Hear how Vodafone used cut-e’s Digital Competency Framework (a former model) and a redesign of their hiring process to reduce time-to-hire and guarantee those with digital competence are recruited and developed. To update its senior managers, Vodafone Iberia created the role of the Digital Ninja; an employee with advanced digital competence who could reverse mentor those in the business wanting to keep abreast of real-world customer product usage.

The world's largest digital skills and jobs initiative

Vodafone's Future Jobs Finder is a smartphone-based solution to help young people find digital job opportunities. It uses cut-e's psychometric and aptitude tests to find digital job profiles that match the young people's competencies and work preferences. Apart from suggesting possible job profiles, the Future Jobs Finder also flags open positions at Vodafone and other companies. The insights from the Future Jobs Finder can be added to a CV making participants stand out from the crowd.

Did you know? Digital competence is not related to age.

Digital competence is a preference of working by way of technology. And, while there is often an assumption that younger people are better suited to digital working, this is not necessarily the case. They may be more familiar with technology, the tools and the ways of working, but it doesn’t necessarily mean that they’ll use them effectively to interact and communicate. To discover those who are digitally competent, you'll need to assess these very specific behaviours, attitudes and skills.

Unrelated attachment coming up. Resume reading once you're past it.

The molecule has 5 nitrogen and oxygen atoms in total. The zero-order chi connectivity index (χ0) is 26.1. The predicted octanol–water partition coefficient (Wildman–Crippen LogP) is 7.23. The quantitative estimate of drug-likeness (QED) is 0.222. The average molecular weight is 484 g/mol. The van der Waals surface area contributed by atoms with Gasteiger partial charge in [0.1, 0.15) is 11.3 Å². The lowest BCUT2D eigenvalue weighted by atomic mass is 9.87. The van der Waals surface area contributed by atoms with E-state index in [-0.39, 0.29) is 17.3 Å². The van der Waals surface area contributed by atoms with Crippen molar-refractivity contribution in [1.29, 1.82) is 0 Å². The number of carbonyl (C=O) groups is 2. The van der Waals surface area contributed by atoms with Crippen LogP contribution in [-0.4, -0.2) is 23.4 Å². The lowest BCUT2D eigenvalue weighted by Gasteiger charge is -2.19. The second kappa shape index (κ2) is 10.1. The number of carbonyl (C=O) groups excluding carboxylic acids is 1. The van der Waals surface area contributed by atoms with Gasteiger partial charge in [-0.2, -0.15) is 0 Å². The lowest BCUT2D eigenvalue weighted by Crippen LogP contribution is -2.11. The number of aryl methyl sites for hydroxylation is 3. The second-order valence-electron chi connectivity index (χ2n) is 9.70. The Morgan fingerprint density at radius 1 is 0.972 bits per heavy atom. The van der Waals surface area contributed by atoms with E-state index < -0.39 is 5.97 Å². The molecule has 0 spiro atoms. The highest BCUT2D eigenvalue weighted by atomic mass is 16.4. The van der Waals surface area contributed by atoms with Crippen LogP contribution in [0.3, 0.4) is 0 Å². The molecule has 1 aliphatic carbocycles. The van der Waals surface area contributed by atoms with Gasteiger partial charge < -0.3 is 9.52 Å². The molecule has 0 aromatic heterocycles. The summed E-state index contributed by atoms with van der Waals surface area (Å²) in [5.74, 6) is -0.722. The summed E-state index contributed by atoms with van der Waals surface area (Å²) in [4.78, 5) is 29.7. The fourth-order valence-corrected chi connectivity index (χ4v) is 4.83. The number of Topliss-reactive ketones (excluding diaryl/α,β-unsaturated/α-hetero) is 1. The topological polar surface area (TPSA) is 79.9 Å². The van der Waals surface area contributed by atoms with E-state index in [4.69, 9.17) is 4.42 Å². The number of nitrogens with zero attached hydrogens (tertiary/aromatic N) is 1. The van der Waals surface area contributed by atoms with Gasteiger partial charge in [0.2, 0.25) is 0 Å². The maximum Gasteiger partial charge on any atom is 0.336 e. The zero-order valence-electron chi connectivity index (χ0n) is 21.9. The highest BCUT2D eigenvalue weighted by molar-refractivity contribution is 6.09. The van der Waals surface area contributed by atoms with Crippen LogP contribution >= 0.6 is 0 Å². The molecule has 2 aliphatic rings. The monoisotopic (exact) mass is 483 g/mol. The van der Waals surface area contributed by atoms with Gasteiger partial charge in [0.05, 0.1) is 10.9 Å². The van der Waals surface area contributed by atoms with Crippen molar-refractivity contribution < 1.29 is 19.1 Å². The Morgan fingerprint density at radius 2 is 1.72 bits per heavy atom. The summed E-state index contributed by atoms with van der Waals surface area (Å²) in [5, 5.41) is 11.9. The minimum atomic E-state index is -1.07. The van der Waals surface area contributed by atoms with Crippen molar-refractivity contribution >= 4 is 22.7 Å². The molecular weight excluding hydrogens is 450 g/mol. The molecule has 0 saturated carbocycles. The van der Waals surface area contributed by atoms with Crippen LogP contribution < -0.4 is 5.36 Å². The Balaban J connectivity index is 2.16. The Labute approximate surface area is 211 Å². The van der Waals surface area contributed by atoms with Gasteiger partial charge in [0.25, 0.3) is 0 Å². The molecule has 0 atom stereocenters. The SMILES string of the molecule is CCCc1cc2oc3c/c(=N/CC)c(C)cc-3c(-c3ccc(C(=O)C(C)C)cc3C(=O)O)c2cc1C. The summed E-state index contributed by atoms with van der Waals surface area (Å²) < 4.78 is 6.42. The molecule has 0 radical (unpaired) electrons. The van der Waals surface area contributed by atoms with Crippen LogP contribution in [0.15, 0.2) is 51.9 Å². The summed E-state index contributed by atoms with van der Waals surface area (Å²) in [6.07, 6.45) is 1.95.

The new strategic priority: Digital

HR Headquarters - 24th July 2017, UK 

"Achieving 'digital competence' is becoming a strategic priority for almost every organisation. But few companies are really equipped to prosper." says David Barrett, Chief Operating Officer, cut-e.

Read this article in which David defines the three key issues that need to be addressed before digital skills can be fully embedded in an organisation.

Reference reading

Deloittte Insights (2018). Global Human Capital Trends. The rise of the social enterprise. Retrieved from

OECD (2017). Future of work and skills. Retrieved from

OECD (2016). Skills for a Digital World. Policy Brief on The Future of Work. Retrieved from

Royal Bank of Canada (2018). Humans Wanted. How Canadian youth can thrive in the age of disruption. Retrieved from

Ferrari, A. (2013). DIGCOMP: A Framework for Developing and Understanding Digital Competence in Europe. Retrieved from

McKinsey Global Institute (2017). The digital future of work: what skills will be needed? Retrieved from

Vozza, S. (2018). These 4 Skills Are Essential To Succeeding In The Gig Economy. Retrieved from

Janssen, J., Stoyanov, S., Ferrari, A., Punie, Y., Pannekeet, K., & Sloep, P. (2013). Experts' views on digital competence: Commonalities and differences. Computers & Education, 68, 473-481.

Li, Y. & Ranieri; M. (2010). Are ‘digital natives’ really digitally competent?—A study on Chinese teenagers. British Journal of Educational Technology, Vol 41, No 6.

Lindzon, J. (2017). How AI Is Changing The Way Companies Are Organized. Retrieved from

George, B. (2017). VUCA 2.0: A Strategy For Steady Leadership In An Unsteady World. Retrieved from:

IESE Business School (2013). How to be a digital leader. Retrieved from

AAST (2017). Become the best version of yourself, nootropics can enhance human brain function. Retrieved from

Bersin, J. (2016). Everything Is Becoming Digital: Talent, Business, And HR Predictions For 2017. Retrieved from

YouGov (2018). Vodafone study: The State of iGen. Retrieved from


Assessment Product Finder

Search amongst over 60 different online psychometric assessments for the right test or questionnaire to suit your needs.
Search by